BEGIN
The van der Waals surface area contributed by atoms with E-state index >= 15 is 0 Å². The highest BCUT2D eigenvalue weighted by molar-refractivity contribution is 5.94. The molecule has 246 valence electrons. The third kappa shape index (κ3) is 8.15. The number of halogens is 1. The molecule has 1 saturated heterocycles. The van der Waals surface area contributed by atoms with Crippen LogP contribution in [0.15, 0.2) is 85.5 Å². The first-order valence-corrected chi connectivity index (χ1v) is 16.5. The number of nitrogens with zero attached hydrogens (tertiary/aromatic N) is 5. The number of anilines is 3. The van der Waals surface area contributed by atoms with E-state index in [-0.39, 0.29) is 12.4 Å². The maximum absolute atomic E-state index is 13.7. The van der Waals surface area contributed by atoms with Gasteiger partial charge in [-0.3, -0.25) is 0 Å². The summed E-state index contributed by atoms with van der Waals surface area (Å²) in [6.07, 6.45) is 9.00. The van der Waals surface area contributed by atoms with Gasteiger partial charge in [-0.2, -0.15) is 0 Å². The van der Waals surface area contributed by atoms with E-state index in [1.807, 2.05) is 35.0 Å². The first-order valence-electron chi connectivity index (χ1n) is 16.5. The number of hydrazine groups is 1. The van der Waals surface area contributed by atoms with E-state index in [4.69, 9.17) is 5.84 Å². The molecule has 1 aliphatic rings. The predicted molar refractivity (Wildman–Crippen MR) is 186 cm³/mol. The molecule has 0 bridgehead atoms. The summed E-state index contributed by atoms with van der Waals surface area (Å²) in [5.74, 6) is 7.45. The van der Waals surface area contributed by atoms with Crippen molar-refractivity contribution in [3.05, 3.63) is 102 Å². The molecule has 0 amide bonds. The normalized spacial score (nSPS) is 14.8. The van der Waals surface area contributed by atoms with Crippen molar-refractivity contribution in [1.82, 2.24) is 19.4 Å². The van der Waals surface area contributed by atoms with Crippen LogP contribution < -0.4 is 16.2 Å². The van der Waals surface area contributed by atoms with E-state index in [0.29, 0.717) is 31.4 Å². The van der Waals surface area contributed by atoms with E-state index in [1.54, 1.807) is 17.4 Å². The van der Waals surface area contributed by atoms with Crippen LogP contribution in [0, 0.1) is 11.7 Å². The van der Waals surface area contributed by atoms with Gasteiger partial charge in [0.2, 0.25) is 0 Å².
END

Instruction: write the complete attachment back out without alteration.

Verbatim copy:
The van der Waals surface area contributed by atoms with E-state index >= 15 is 0 Å². The highest BCUT2D eigenvalue weighted by molar-refractivity contribution is 5.94. The molecule has 246 valence electrons. The third kappa shape index (κ3) is 8.15. The number of halogens is 1. The molecule has 1 saturated heterocycles. The van der Waals surface area contributed by atoms with Crippen LogP contribution in [0.15, 0.2) is 85.5 Å². The first-order valence-corrected chi connectivity index (χ1v) is 16.5. The number of nitrogens with zero attached hydrogens (tertiary/aromatic N) is 5. The number of anilines is 3. The van der Waals surface area contributed by atoms with E-state index in [-0.39, 0.29) is 12.4 Å². The maximum absolute atomic E-state index is 13.7. The van der Waals surface area contributed by atoms with Gasteiger partial charge in [-0.3, -0.25) is 0 Å². The summed E-state index contributed by atoms with van der Waals surface area (Å²) in [6.07, 6.45) is 9.00. The van der Waals surface area contributed by atoms with Gasteiger partial charge in [-0.2, -0.15) is 0 Å². The van der Waals surface area contributed by atoms with E-state index in [1.807, 2.05) is 35.0 Å². The first-order valence-electron chi connectivity index (χ1n) is 16.5. The number of hydrazine groups is 1. The van der Waals surface area contributed by atoms with E-state index in [4.69, 9.17) is 5.84 Å². The molecule has 1 aliphatic rings. The predicted molar refractivity (Wildman–Crippen MR) is 186 cm³/mol. The molecule has 0 bridgehead atoms. The summed E-state index contributed by atoms with van der Waals surface area (Å²) in [5.74, 6) is 7.45. The van der Waals surface area contributed by atoms with Crippen molar-refractivity contribution in [3.05, 3.63) is 102 Å². The molecule has 0 amide bonds. The normalized spacial score (nSPS) is 14.8. The van der Waals surface area contributed by atoms with Crippen molar-refractivity contribution in [1.82, 2.24) is 19.4 Å². The van der Waals surface area contributed by atoms with Crippen LogP contribution < -0.4 is 16.2 Å². The van der Waals surface area contributed by atoms with E-state index in [0.29, 0.717) is 31.4 Å². The van der Waals surface area contributed by atoms with E-state index in [1.54, 1.807) is 17.4 Å². The van der Waals surface area contributed by atoms with Crippen LogP contribution in [0, 0.1) is 11.7 Å². The van der Waals surface area contributed by atoms with Gasteiger partial charge in [0.2, 0.25) is 0 Å².